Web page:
I still think it would be cool if they squeezed a nibmeister in next to the Nakaya or Ohashido tables. It would also be nice if they allowed pictures in the mausoleum.

But I left in a good mood, so none of that bothered me much this year.



Caught Between Two and a Half Pen Shows in One Building

The trouble started in the basement. It got better upstairs. The third floor was just bizarre and kind of sad.

Today I visited the 7th Annual World Fountain Pen Exhibition (link in Japanese) at Maruzen Books in Tokyo. I came away realizing I’d actually visited two and a half pen shows: one that was fun and full of people who seemed to be having fun and one that was dark and full of people who seemed to have sticks up their, um, spines.

Then there was the guy on the third floor. He deserved better.

I’ve mentioned before how part of the problem with Tokyo’s major pen shows is that they are run by the stores hosting them for the benefit of the stores. This makes them rather stodgy. Today they got annoying.

Maruzen, inexplicably, squeezes the pen exhibition onto three different floors rather than clearing space for one. In the basement you have an expanded version of their normal pen section and most of the displays are run by Maruzen staff rather than pen enthusiasts or pen manufacturers. There are pens and there is ink. There is nothing else. Sort of. (More on that in a moment.)

Today the most interesting section in the basement was the surprisingly well stocked OMAS table. It had a warning that OMAS was belly up, and a wide selection of different types of pens all in the “yeah, I could probably flip these for more than that” range.

For this post, I took a couple pictures of the show in general and was immediately accosted from behind–by a woman from the Montblanc booth no less–and told no pictures. I responded with a very mature rant (in English) about how they were contributing to the death of pens and handwriting, but since they weren’t makers–and probably didn’t speak much English–the only impression I made was “jerk foreigner who finally shut up and left”.

A scene from the pen show. The Montblanc lady yelled at me right after this.

A scene from one corner of the pen show. The Montblanc lady (not pictured) yelled at me right after this was taken.

I immediately vowed not to buy anything, but in a dark corner (no joke, by the way) on the way to escalator I ran across a notebook maker I’d never heard of and had to buy a couple notebooks. (I never change, except in my resolve.) (More on those notebooks in a another post.)

Upstairs, on the ground floor, was the second pen show. It featured the pen makers Nakaya, Ohashido and Eboya. Despite being squeezed in near the umbrellas and watches, everyone in that pen show was having fun. Not only was the space brightly lit, it was full of pen enthusiasts and the makers actually invited you to their tables and were happy to show off their wares without the looks of suspicion given by the clerks in the basement.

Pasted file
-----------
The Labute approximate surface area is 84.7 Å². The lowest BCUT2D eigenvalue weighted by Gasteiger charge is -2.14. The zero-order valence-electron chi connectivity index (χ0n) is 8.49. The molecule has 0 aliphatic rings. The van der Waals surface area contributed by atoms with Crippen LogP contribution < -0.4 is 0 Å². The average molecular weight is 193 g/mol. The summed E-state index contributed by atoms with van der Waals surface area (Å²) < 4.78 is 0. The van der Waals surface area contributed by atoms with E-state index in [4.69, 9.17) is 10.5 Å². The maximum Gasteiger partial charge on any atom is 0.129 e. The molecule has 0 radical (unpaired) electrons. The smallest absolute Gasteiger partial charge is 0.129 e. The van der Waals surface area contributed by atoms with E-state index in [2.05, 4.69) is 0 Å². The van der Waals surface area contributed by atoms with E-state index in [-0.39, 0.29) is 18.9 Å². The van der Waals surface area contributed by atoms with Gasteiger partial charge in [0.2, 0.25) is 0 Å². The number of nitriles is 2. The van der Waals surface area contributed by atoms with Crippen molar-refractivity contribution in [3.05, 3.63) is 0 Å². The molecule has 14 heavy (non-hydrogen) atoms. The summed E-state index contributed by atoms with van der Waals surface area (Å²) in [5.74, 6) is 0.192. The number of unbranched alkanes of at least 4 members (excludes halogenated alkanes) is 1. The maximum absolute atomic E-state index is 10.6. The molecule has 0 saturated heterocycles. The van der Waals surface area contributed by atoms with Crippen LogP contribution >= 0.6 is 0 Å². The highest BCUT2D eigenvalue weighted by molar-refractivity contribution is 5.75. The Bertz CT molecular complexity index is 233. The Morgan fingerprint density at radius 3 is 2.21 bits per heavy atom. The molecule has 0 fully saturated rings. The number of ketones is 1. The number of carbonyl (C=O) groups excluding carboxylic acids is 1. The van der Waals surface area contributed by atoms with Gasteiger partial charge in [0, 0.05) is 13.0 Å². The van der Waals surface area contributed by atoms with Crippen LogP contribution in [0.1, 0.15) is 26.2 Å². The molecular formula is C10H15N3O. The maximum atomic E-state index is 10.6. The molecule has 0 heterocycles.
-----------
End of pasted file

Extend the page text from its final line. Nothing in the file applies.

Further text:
The man from Eboya at least pretended to have heard of Newton Pens when I compared my Moody to his pens. He also liked my Edison Glenmont and showed he had a pen made from Cumberland ebonite as well.

The Eboya display--with my coral Newton Moody.

The Eboya display–my Newton Moody is fifth from the left. I want everything on the left (plus the red bamboo.)

The man from Ohashido carefully explained the differences in the two pens that interested me. One had a brushed orange urushi that revealed the black ebonite underneath (and looked awesome) the other was solid orange ebonite. (The pictures didn’t turn out.) Nakaya sat at a table of temptation to fix pens and/or replace nibs whether they’d been purchased at Maruzen or not.

Mr. Yoshida of Nakaya smooths a nib on a stone.

Mr. Yoshida of Nakaya smooths a nib on a stone. The pens down left are all samples and all very, VERY dangerous.

Nakaya's pen maintenance tools.

Nakaya’s pen maintenance tools.

On the third floor, I stumbled across a Maki-e demonstration put on by Pilot Pens. The artisan, who’s name was not posted and which I didn’t ask for, had just finished talking about maki-e and demonstrating how to do it. He was all by himself and should have been down on the ground floor where he might have been able to sell some pens or, at minimum, find and audience.

The Pilot Maki-e artist talks to the only other guy there.

The Pilot Maki-e artist talks to the only other guy there. His Maki-e powder is to the right in the black tray.

Next week I’ll go to the Mitsukoshi Fountain Pen Fair. It’s bigger and all in one place, but it’s still mostly run by clerks. I’ll go on Saturday, which is a busier day, and try to get in line for a custom Sailor ink.

Unfortunately, that’s also the day of the Tokyo Folding Knife show so my loyalties and priorities will be split. (See above comments about resolve.)